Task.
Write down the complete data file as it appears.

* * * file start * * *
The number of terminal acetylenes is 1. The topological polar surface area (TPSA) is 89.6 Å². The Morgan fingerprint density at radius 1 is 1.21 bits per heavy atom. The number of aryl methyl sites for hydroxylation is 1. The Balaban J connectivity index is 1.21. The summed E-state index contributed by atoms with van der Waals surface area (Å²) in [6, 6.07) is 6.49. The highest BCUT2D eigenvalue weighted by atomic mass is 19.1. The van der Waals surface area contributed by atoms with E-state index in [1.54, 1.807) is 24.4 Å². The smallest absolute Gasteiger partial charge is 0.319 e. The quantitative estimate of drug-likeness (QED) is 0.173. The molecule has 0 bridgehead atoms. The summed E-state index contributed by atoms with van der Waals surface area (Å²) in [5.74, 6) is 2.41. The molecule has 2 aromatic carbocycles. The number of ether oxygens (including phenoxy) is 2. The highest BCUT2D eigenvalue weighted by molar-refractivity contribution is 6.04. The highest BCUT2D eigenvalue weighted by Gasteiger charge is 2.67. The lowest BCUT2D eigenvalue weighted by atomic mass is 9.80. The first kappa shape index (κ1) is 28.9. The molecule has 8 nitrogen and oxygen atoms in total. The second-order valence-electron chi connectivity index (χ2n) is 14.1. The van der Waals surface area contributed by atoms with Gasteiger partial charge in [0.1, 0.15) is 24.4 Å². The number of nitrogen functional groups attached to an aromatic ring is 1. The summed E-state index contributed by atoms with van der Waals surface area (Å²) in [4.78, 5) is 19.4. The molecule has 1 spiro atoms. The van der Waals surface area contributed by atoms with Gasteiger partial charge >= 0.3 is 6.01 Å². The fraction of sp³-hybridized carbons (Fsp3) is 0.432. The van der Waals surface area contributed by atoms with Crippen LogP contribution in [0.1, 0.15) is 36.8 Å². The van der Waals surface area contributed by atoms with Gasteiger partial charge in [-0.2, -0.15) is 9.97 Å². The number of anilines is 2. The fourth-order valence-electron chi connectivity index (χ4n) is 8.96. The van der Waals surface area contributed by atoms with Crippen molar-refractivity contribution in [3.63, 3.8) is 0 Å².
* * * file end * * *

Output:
The number of terminal acetylenes is 1. The topological polar surface area (TPSA) is 89.6 Å². The Morgan fingerprint density at radius 1 is 1.21 bits per heavy atom. The number of aryl methyl sites for hydroxylation is 1. The Balaban J connectivity index is 1.21. The summed E-state index contributed by atoms with van der Waals surface area (Å²) in [6, 6.07) is 6.49. The highest BCUT2D eigenvalue weighted by atomic mass is 19.1. The van der Waals surface area contributed by atoms with E-state index in [1.54, 1.807) is 24.4 Å². The smallest absolute Gasteiger partial charge is 0.319 e. The quantitative estimate of drug-likeness (QED) is 0.173. The molecule has 0 bridgehead atoms. The summed E-state index contributed by atoms with van der Waals surface area (Å²) in [5.74, 6) is 2.41. The molecule has 2 aromatic carbocycles. The number of ether oxygens (including phenoxy) is 2. The highest BCUT2D eigenvalue weighted by molar-refractivity contribution is 6.04. The highest BCUT2D eigenvalue weighted by Gasteiger charge is 2.67. The lowest BCUT2D eigenvalue weighted by atomic mass is 9.80. The first kappa shape index (κ1) is 28.9. The molecule has 8 nitrogen and oxygen atoms in total. The second-order valence-electron chi connectivity index (χ2n) is 14.1. The van der Waals surface area contributed by atoms with Gasteiger partial charge in [0.1, 0.15) is 24.4 Å². The number of nitrogen functional groups attached to an aromatic ring is 1. The summed E-state index contributed by atoms with van der Waals surface area (Å²) in [4.78, 5) is 19.4. The molecule has 1 spiro atoms. The van der Waals surface area contributed by atoms with Gasteiger partial charge >= 0.3 is 6.01 Å². The fraction of sp³-hybridized carbons (Fsp3) is 0.432. The van der Waals surface area contributed by atoms with Crippen LogP contribution in [0.1, 0.15) is 36.8 Å². The van der Waals surface area contributed by atoms with Gasteiger partial charge in [-0.2, -0.15) is 9.97 Å². The number of anilines is 2. The fourth-order valence-electron chi connectivity index (χ4n) is 8.96. The van der Waals surface area contributed by atoms with Crippen molar-refractivity contribution in [3.63, 3.8) is 0 Å².